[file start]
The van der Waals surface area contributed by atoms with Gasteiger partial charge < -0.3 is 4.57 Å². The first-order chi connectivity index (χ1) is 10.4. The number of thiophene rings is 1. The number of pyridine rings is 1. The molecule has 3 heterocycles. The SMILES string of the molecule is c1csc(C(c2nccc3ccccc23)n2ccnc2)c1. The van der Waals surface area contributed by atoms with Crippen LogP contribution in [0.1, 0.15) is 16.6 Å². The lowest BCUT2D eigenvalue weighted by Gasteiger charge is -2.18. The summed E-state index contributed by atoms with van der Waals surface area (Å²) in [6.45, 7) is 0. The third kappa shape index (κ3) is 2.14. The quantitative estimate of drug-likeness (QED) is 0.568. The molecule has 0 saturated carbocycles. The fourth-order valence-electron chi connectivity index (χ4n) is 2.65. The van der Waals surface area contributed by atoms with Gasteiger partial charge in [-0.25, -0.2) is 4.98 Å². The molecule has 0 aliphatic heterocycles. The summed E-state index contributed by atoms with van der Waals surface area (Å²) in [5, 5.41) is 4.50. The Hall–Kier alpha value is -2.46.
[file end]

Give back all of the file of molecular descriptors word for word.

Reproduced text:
The van der Waals surface area contributed by atoms with Gasteiger partial charge < -0.3 is 4.57 Å². The first-order chi connectivity index (χ1) is 10.4. The number of thiophene rings is 1. The number of pyridine rings is 1. The molecule has 3 heterocycles. The SMILES string of the molecule is c1csc(C(c2nccc3ccccc23)n2ccnc2)c1. The van der Waals surface area contributed by atoms with Crippen LogP contribution in [0.1, 0.15) is 16.6 Å². The lowest BCUT2D eigenvalue weighted by Gasteiger charge is -2.18. The summed E-state index contributed by atoms with van der Waals surface area (Å²) in [6.45, 7) is 0. The third kappa shape index (κ3) is 2.14. The quantitative estimate of drug-likeness (QED) is 0.568. The molecule has 0 saturated carbocycles. The fourth-order valence-electron chi connectivity index (χ4n) is 2.65. The van der Waals surface area contributed by atoms with Gasteiger partial charge in [-0.25, -0.2) is 4.98 Å². The molecule has 0 aliphatic heterocycles. The summed E-state index contributed by atoms with van der Waals surface area (Å²) in [5, 5.41) is 4.50. The Hall–Kier alpha value is -2.46.